Supporting Spartan Resolve and MCTOG is an important part of the organization's mission to improve the integration and interoperability of joint fires at the tactical level, JFIIT leaders said.
"MCTOG does an excellent job of integrating joint assets to replicate a near-real-world environment," said Army Lt. Col. Alfonso Plummer, the JFIIT exercise lead. "Our mission was to help integrate joint fire enablers to improve the unit's targeting process and reinforce vital (tactics, techniques and procedures) that will shorten the unit's learning curve once in country as well as enhance their combat effectiveness and ultimately save lives.
"This kind of predeployment training is an absolute necessity for any unit that expects to fight and win on today's battlefield," Colonel Plummer said. "The operational environment today demands warfighters fully understand and employ crucial joint capabilities that couldn't have been imagined a few short years ago. Spartan Resolve is an excellent example of providing that mission-like experience to our leaders and staffs that prepares them for success downrange."
According to exercise participants, MCTOG's using TBMCS provided them with an important opportunity to learn how to leverage a system that's available to units in Afghanistan.
"The ability to train with systems like TBMCS is an important part of what we need before we deploy," said Army Lt. Col. Dean Hagadorn, an air future operations planner. "This is the system we will be using in theater to get our aviation requirements on the air tasking order, and we can't afford to wait until we're deployed to figure it out."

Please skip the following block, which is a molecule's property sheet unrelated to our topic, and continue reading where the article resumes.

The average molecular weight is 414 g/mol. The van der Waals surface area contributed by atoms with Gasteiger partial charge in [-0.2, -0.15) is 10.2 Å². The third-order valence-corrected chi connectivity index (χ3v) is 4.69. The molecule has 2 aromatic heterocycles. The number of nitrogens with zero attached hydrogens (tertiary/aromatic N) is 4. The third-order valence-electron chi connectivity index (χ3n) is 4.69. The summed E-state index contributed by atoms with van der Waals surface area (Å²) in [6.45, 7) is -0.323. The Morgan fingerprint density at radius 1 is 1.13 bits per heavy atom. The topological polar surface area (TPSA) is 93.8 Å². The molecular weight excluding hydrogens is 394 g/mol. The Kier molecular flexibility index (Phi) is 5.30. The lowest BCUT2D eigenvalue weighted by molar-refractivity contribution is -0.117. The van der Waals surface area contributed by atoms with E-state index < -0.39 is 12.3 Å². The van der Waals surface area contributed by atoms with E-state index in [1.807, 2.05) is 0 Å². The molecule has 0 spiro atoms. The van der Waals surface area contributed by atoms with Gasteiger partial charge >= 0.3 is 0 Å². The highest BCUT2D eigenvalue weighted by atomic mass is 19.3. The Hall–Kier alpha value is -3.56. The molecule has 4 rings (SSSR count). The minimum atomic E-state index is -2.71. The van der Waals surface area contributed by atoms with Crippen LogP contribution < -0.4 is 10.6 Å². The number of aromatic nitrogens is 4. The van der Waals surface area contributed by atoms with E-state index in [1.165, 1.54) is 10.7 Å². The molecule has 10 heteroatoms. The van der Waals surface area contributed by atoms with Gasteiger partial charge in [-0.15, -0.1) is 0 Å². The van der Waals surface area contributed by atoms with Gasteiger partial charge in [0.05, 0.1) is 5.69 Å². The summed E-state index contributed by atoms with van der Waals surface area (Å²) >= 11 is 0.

"This has been excellent training and allowed all of us, regardless of the uniform we're wearing, to work with this system and learn how we can use it properly so we can more effectively accomplish our mission," said Marine Maj. Mike Swingler, a 2nd Marine Logistics Group air officer. "It's a critical part of the foundation we need before we deploy."
The importance of this exercise to the deploying unit was very clear.
"Spartan Resolve allowed us to hone our staff processes with important joint partners and other enablers to ensure we're prepared to provide coherent and comprehensive command and control throughout our battlespace," said Marine Maj. James Ryans, a RCT-8 operations officer. "We will be better prepared for our deployment and be able to maximize the use of all the available assets in theater because of this training."
MCTOG officials will continue providing a realistic training environment that is based on current doctrine, TTPs and best practices employed in theater by working together with organizations like JFIIT and the 505th Operations Squadron, Colonel Szepesy said.
"Spartan Resolve and our exercise partners provide an incredible resource to our training audience that better prepares our battalion and regimental staffs for the challenges of combat," Colonel Szepesy added. "Together, we provide the creative solutions necessary to defeat this irregular warfare threat."